ministry. Members of Ministry Teams can refer, like Paul, to “The ministry which I received from

    the Lord Jesus” (Acts 20:24).

    ; Vision is why First Baptist doesn’t just merge with other local churches in our denomination – we

    have a significant role to play in God’s Kingdom, which is different from that of other churches.

    ; Vision is not just what we do, but how we do it.

    ; The team vision must be in complete harmony with the Church vision.

    ; Vision is what team members rally around.

    “Only conduct yourselves in a manner worthy of the gospel of Christ; so that whether I come and

    see you or remain absent, I may hear of you that you are standing firm in one spirit, with one

    mind striving together for the faith of the gospel… Make my joy complete by being of the same

    mind, maintaining the same love, united in spirit, intent on one purpose” Philippians 1:27, 2:2


    ; Make certain everyone is clear on the objectives and shares goals of the team. Team members

    need to agree on a precise definition of what they are working toward.

    ; Gather facts, feelings, and opinions. Listen with your mind and heart. Listen to what is not being


    ; Prevent any one person from monopolizing the discussion.

    One way to involve everybody would be to ask other members to serve as chairperson at the


    ; If a team member expresses an opinion or makes a suggestion, you must deal with it; you cannot

    simply ignore it or the team member will not bother to speak up the next time.

    ; Never dismiss ideas from brainstorming sessions too quickly. When someone makes a good

    suggestion, be prepared to act on it. Never reject an idea without fully explaining why.

    ; Evaluate bad news when it is brought up; don’t make the bringer of it feel like he is raining on the


    ; Remember that everyone on the team will think in a different way. Good! If we all think the same

    way, then some of us are not necessary.

    ; People need to feel comfortable to work together; insecurity is the enemy of team collaboration.

    ; In written documents: make them readable in simple English, so that anyone in the church could

    pick up it up and understand it.

    ; When decisions are made, always agree on what has just been agreed upon. Write it down.

    ; Teams should be networks of communication. Meet informally as well as formally to discuss your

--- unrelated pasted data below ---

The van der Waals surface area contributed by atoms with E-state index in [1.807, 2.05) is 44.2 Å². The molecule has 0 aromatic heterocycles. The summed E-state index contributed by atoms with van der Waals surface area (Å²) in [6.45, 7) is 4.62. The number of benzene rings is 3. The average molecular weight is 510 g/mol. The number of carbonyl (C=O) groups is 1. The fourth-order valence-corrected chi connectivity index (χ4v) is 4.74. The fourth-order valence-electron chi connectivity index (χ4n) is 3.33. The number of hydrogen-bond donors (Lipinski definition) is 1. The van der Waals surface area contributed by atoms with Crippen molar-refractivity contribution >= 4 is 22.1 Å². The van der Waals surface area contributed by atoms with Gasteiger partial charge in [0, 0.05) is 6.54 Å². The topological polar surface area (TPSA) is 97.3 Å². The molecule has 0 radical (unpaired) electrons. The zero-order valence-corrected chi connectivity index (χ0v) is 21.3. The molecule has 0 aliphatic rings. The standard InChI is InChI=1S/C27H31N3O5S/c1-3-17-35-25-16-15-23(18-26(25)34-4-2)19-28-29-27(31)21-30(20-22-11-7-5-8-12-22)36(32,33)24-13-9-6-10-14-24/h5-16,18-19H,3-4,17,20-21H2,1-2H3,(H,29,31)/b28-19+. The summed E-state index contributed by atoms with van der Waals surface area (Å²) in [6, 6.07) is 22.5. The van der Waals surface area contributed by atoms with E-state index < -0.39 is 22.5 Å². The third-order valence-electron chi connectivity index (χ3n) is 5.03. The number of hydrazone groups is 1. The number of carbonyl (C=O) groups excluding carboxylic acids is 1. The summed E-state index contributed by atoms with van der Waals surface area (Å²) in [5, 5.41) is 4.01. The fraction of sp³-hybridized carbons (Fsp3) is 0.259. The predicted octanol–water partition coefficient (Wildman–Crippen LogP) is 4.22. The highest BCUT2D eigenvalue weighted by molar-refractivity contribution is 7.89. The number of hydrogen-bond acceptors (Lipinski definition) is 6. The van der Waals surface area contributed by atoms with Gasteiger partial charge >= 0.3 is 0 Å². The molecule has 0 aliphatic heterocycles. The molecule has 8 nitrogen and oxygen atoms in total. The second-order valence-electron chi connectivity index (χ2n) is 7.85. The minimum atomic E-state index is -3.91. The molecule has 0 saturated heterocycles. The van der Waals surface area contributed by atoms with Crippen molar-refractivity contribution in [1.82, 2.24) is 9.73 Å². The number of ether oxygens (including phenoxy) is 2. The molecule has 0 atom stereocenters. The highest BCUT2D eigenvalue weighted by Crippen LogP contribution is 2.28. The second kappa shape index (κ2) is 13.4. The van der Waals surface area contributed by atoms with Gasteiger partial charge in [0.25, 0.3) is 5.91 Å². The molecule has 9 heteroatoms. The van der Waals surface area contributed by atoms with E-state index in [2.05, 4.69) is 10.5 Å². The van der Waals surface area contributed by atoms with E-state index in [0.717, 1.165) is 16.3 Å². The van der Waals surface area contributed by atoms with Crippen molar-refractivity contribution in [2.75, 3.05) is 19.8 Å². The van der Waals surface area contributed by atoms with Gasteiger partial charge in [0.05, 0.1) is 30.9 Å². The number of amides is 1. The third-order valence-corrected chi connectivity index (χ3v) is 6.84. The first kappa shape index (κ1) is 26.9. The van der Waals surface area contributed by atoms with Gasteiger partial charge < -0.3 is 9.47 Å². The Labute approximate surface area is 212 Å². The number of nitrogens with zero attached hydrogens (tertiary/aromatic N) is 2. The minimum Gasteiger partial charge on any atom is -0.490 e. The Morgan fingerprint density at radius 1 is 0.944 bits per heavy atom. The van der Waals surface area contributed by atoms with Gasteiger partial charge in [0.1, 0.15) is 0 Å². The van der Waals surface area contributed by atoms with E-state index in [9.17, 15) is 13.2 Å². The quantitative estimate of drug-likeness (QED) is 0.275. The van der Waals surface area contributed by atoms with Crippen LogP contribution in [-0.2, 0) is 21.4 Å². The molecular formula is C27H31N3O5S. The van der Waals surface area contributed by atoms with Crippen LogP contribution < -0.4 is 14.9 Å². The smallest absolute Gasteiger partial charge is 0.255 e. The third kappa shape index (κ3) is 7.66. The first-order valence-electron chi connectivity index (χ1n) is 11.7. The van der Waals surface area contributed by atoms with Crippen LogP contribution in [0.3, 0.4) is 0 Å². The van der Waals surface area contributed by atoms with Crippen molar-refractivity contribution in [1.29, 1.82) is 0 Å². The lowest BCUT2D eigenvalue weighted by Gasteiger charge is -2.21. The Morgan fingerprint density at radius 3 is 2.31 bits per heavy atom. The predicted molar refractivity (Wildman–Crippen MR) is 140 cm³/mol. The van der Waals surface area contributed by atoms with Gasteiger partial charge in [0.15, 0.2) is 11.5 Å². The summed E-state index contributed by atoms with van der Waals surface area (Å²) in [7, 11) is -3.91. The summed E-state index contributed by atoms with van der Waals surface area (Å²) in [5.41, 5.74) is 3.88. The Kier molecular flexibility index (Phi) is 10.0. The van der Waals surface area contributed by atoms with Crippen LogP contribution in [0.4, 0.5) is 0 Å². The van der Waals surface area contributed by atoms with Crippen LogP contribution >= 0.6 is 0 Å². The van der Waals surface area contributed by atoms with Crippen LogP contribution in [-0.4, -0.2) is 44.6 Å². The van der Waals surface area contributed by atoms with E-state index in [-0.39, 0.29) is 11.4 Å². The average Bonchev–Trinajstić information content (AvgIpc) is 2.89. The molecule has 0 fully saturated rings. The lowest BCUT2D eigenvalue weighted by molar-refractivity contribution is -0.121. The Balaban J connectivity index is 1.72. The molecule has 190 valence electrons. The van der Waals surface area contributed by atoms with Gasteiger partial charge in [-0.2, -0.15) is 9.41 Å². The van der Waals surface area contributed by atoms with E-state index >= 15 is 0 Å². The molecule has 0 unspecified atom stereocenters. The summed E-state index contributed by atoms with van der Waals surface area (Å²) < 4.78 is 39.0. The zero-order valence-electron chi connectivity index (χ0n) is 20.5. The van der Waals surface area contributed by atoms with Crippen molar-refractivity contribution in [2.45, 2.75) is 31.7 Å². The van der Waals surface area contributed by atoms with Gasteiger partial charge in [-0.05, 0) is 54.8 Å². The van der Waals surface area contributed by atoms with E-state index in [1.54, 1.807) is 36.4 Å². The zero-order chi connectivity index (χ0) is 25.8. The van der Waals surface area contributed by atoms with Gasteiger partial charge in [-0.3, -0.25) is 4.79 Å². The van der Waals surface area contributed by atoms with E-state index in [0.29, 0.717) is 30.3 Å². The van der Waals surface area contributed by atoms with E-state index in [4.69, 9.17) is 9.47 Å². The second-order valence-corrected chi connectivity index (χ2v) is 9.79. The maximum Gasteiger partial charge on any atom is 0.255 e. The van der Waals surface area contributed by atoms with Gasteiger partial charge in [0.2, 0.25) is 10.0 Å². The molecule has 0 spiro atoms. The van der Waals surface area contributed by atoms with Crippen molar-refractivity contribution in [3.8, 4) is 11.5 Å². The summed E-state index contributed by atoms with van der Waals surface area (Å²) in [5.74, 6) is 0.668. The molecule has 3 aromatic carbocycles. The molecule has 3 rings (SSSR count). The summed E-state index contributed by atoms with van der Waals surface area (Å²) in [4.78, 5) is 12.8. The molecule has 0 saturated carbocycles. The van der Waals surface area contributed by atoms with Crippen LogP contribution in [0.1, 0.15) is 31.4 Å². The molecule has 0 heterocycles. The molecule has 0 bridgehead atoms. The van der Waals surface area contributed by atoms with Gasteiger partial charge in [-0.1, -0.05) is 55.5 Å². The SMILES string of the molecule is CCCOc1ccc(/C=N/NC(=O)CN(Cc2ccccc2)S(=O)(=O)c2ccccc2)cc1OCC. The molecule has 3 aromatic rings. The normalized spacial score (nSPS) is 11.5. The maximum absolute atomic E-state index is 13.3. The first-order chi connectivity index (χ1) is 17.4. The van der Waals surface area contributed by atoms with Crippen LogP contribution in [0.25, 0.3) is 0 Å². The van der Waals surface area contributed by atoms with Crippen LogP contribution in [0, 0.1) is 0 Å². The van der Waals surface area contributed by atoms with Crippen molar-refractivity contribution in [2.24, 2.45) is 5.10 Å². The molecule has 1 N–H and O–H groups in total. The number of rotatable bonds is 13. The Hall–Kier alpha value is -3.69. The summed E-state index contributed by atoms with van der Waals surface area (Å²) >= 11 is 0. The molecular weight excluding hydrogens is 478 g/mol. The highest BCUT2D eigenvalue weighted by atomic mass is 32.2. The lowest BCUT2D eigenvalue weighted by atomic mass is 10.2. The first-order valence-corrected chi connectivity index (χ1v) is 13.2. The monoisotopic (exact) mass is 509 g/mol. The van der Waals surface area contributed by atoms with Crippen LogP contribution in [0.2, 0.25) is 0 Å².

team’s progress. Constant casual conversation creates a grapevine and a culture for success.

    ; Teams often go through a process: Forming, Storming, Norming, and Performing. Forming refers

    to members getting to know each other and to understand what is expected of them. Storming

    refers to the stormy times of hammering out a action plans on which members can agree.

    Norming is when the goals and processes are agreed upon. And performing is the exceptional

    ministry that results.

    “A team is two or more people with two things in common: a shared goal and good

    communication.” Chuck Bowman


    Warning Signs that the Team is Failing

    ; The Team Leader is making most of the decisions and is notifying the Team of what he has


    ; Team members participate, but don’t get results, perhaps, just enjoying the fellowship.

    ; One team member is dominating the discussion in team meetings.

    ; Moral failure of one or more team members.

    ; Failure to spend time in prayer for the leading of the Holy Spirit. Leaving God out of the process. ; Conflict. Tense meetings.

    ; Some team members deciding matters outside of meetings and then, in the meetings, working

    together to get their way with the full group.

    ; Confidences are broken.

    ; Team members are not following through with their part of the responsibility. ; Failure to provide a unified front outside the team meetings.

    ; Failure to train and to learn.

    “Ministry teams are kept alive through formal training times and informal fellowship times”

    -- Toler & Gilbert

Good Ways to Help Your Team Get Unstuck Include

    ; Going for a small win - Set one achievable goal and go after it. Performance itself is the

    strongest galvanizing force.

    ; Looking for new information and approaches.

    ; Exit interviews with those leaving the team.

    ; Using facilitators and training. Outside facilitators can bring problem solving, communication,

    and teamwork skills to the group, and can help it refocus on its mission. The same is true of

    training programs.

    ; Changing the team’s membership. Either add or remove members when the need arises.

    ; Going on a team retreat or on the road to a training event.

     Task Task is boss. Teams take getting their job done seriously Everyone on the Team is involved in planning and doing the work Accountability Team members expect each other to carry a share of the load and measure results Ministry Everyone on the team has a heart for the ministry Synergy With everyone working together, weaknesses are minimized and results are multiplied